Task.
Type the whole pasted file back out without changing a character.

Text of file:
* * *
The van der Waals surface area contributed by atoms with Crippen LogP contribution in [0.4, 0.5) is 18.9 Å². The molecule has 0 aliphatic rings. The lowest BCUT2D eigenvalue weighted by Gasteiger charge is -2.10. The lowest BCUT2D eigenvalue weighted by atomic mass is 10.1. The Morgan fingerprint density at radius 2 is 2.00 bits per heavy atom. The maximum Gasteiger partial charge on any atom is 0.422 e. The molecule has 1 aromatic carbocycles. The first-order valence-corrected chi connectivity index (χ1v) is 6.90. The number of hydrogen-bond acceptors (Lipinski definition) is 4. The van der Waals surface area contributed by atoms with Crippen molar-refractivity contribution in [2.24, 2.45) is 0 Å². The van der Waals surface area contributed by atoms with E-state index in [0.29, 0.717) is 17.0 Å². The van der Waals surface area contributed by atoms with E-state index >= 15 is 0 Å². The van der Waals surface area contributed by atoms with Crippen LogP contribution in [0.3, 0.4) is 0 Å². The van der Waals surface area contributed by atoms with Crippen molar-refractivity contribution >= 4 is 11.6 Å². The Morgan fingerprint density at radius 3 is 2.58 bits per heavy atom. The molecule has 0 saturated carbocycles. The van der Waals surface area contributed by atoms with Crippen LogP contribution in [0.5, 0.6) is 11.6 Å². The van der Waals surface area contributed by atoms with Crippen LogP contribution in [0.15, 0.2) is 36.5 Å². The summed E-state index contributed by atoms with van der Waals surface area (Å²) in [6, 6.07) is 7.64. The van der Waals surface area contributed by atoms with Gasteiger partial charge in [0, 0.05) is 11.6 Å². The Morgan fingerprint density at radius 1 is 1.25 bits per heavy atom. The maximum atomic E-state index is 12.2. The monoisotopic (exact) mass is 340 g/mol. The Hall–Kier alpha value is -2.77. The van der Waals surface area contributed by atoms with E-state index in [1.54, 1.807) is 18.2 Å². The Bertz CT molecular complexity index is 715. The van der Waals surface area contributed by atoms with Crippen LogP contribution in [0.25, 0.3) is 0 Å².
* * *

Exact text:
The van der Waals surface area contributed by atoms with Crippen LogP contribution in [0.4, 0.5) is 18.9 Å². The molecule has 0 aliphatic rings. The lowest BCUT2D eigenvalue weighted by Gasteiger charge is -2.10. The lowest BCUT2D eigenvalue weighted by atomic mass is 10.1. The Morgan fingerprint density at radius 2 is 2.00 bits per heavy atom. The maximum Gasteiger partial charge on any atom is 0.422 e. The molecule has 1 aromatic carbocycles. The first-order valence-corrected chi connectivity index (χ1v) is 6.90. The number of hydrogen-bond acceptors (Lipinski definition) is 4. The van der Waals surface area contributed by atoms with Crippen molar-refractivity contribution in [2.24, 2.45) is 0 Å². The van der Waals surface area contributed by atoms with E-state index in [0.29, 0.717) is 17.0 Å². The van der Waals surface area contributed by atoms with E-state index >= 15 is 0 Å². The van der Waals surface area contributed by atoms with Crippen LogP contribution in [0.3, 0.4) is 0 Å². The van der Waals surface area contributed by atoms with Crippen molar-refractivity contribution >= 4 is 11.6 Å². The Morgan fingerprint density at radius 3 is 2.58 bits per heavy atom. The molecule has 0 saturated carbocycles. The van der Waals surface area contributed by atoms with Crippen LogP contribution in [0.5, 0.6) is 11.6 Å². The van der Waals surface area contributed by atoms with Crippen LogP contribution in [0.15, 0.2) is 36.5 Å². The summed E-state index contributed by atoms with van der Waals surface area (Å²) in [6, 6.07) is 7.64. The van der Waals surface area contributed by atoms with Gasteiger partial charge in [0, 0.05) is 11.6 Å². The Morgan fingerprint density at radius 1 is 1.25 bits per heavy atom. The maximum atomic E-state index is 12.2. The monoisotopic (exact) mass is 340 g/mol. The Hall–Kier alpha value is -2.77. The van der Waals surface area contributed by atoms with E-state index in [1.54, 1.807) is 18.2 Å². The Bertz CT molecular complexity index is 715. The van der Waals surface area contributed by atoms with Crippen LogP contribution in [0.25, 0.3) is 0 Å².